See? I promised you something civilized on the thirteenth, and who better to help me provide it than the master of civility and diplomacy, the Great Negotiator himself!
Ben? Where are you? Gone to bed already? I’m sure when I was your age I’d never have – no, I’m not scolding. I just wanted to talk to you. And I’d advise you not to check too many historical details about me with Master Jinn. Even though I’ve disclosed a few home truths to young Nasriel over the last five years. But that isn’t what I was going to say. Do you mind if I sit next to you on your bed?
I’m told this has broken the Temple record for rebound: a week between one Padawan being Knighted and the next assigned. I’m only glad your thirteenth birthday comes safely after the Trials, so there was no risk of you and Anakin overlapping. It makes more sense for me to train you than anybody else; you’re my nephew, after all, so we at least have blood and tradition – and language – in common.
First day over. Think you can survive the next ten years? You’ve joined the oddest lineage-family in the Order, I hope you’re aware. This afternoon, I talked things over with the others: Qui-Gon, Tahl, Xanatos and Bruck, Anakin and Nasriel. In short, we’re agreed you deserve to be told a little about how such an eclectic group of beings came together.
To start with Master Dooku: he’s been gone ten years now, and Qui-Gon and Nasriel have been searching for him the last five. Likely enough you’ve seen the statue among the Lost in the Archives: it means they’re the only Jedi left who truly believe they can find Dooku and bring him home. Tahl tries to hope, but she faced the reality of the case years ago, same as the rest of us. But Qui-Gon just won’t give up – in fact, they mean to be off again tomorrow at the crack of dawn.
Tahl and Qui-Gon have been friends since the Youngling dorm, and she moved into his quarters at the appearance of Nasriel, the latter being a small female and as such quite beyond him to comprehend. Bruck is with Xanatos because Xan saw something in him – and that’s all he’ll ever tell. Why Nasriel is Qui-Gon’s Padawan is a long and genealogical story I shan’t bore you with tonight, more so as I don’t know all the details. Xanatos, because Qui-Gon found him and brought him to the Temple in the first place. Me… I still don’t know why. Call it the will of the Force.
Anakin? Now there’s a bedtime story and a half for a thirteen-year-old just out of Initiates. He won’t mind my telling it you. It started when Senator Amidala – you might meet her someday; she’s a good friend to the Order – was Queen Amidala of Naboo. The Trade Federation blockaded the world, trying to annex it by making the Queen sign a treaty. When she requested Jedi intervention, Yoda sent Qui-Gon and me to help. One thing leading to another, we all had to leave, running the blockade with moments to spare.
Exciting? I suppose so. It never really occurred to me except as work to be done. Anakin. Right. With the hyperdrive leaking coolant and beyond repair, we had no choice but to land on the Rim world of Tatooine, to try and get a new drive. Only one dealer had the parts we needed, and he wouldn’t accept Republic credits.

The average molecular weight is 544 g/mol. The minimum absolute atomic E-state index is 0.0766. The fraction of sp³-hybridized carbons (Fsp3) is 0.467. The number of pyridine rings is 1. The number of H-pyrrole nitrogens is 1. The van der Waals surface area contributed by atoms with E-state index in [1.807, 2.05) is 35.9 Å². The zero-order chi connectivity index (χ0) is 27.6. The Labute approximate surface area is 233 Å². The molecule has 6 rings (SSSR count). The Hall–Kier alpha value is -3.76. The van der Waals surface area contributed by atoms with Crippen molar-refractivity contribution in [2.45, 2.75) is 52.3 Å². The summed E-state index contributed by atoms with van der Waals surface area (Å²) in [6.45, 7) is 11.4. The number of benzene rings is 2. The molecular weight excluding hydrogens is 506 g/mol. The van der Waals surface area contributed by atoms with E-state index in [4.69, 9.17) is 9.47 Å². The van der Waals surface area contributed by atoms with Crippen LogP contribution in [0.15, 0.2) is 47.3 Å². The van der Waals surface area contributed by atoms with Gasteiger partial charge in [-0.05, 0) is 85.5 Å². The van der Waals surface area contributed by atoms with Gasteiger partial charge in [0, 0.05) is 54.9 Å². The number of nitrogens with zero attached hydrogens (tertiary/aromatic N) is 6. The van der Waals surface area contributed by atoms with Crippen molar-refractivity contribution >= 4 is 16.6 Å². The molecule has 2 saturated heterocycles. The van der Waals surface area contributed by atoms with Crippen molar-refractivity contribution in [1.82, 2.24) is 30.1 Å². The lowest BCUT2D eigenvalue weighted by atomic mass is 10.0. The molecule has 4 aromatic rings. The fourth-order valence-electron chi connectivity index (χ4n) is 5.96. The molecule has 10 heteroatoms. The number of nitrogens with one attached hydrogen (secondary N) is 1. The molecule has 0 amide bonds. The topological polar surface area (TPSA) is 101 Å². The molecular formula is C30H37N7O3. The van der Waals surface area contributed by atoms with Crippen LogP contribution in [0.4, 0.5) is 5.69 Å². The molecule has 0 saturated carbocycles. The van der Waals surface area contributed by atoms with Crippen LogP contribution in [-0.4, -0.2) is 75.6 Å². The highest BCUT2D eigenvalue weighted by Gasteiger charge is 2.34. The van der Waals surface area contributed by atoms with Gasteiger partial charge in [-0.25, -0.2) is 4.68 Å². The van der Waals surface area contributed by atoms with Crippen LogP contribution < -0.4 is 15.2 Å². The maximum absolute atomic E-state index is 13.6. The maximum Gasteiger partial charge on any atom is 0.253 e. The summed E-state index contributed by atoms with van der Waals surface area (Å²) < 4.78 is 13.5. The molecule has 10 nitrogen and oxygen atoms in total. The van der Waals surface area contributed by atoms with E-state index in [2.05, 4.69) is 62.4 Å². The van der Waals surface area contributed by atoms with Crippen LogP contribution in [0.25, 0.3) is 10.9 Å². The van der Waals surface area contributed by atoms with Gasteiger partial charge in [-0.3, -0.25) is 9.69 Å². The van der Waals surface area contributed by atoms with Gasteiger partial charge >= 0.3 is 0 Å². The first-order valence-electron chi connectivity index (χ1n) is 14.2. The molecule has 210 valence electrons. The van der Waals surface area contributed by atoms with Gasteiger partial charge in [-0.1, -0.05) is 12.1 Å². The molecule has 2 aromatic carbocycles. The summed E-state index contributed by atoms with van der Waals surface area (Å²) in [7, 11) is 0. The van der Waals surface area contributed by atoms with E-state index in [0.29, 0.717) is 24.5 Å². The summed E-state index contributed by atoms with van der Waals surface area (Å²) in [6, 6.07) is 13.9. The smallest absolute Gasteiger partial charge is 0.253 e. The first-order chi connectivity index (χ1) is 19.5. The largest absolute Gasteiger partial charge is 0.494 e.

Qui-Gon ran into a slave boy, a young amateur Podracer. As there was a big race the next day, the boy – Anakin – offered to race. Said he could win. Qui-Gon bet the parts we needed against the Queen’s ship, all on a nine-year-old’s boast. Beyond all odds, it came off, with enough money in side bets to buy the boy’s freedom into the bargain. Anakin’s blood showed a higher midichlorian count than any Jedi’s, and Qui-Gon took him home to the Temple, and informed up all flatly that he intended to train Anakin as his Padawan. There was a minor calamity involving a Sith apprentice and Qui-Gon almost getting killed, that I won’t tell you just before you go to sleep. The Council refused to let Qui-Gon train Anakin, said the boy was too old, too set in his ways, and far, far too angry.
Well, that was the signal for battle royal in the family. I hope never to see us so bitterly divided again. For once, I agreed with Bruck: that Anakin had to be trained, and Qui-Gon was the only Master willing to defy the Council. Curiously, Xanatos fought back, arguing on Nasriel’s behalf. Qui-Gon’s promise to her predated his promise to Anakin by two generations, so he was bound to keep his word to her before even thinking of training him. Tahl said a man’s word was his bond, and if Qui-Gon meant to throw that away – even in an apparently unimportant matter concerning two children – she didn’t intend to stay to watch.
Bruck and Xanatos got in a yelling match, with Xan trying to pull rank on Bruck, and Bruck not taking a bar of it; I said things I should never have said to Tahl; and Qui-Gon stormed on about how he would do what he must, and nobody else had to like it, without actually telling us what he wanted to do. For a week, none of us was talking to any of the others, and in the middle of it all Master Dooku walked calmly out, never to return. I try not to dwell on the idea that he might have stayed if only we’d all stopped fighting for ten minutes.
In the end… well, Qui-Gon told me, and Xan told Bruck, that if we were that set on Anakin’s being trained, we could see to it ourselves. As we both expressed willingness to take the boy on, the choice was left to Anakin. He chose me. And in the last ten years I’ve been glad he did.
There’s a war coming, Ben. The Galaxy’s unsettled; too many people have hidden agendas. Soon enough, the storm will break, and the Order will bear the brunt of it. But that’s nothing for you to worry about just now. Sleep while you can, boy.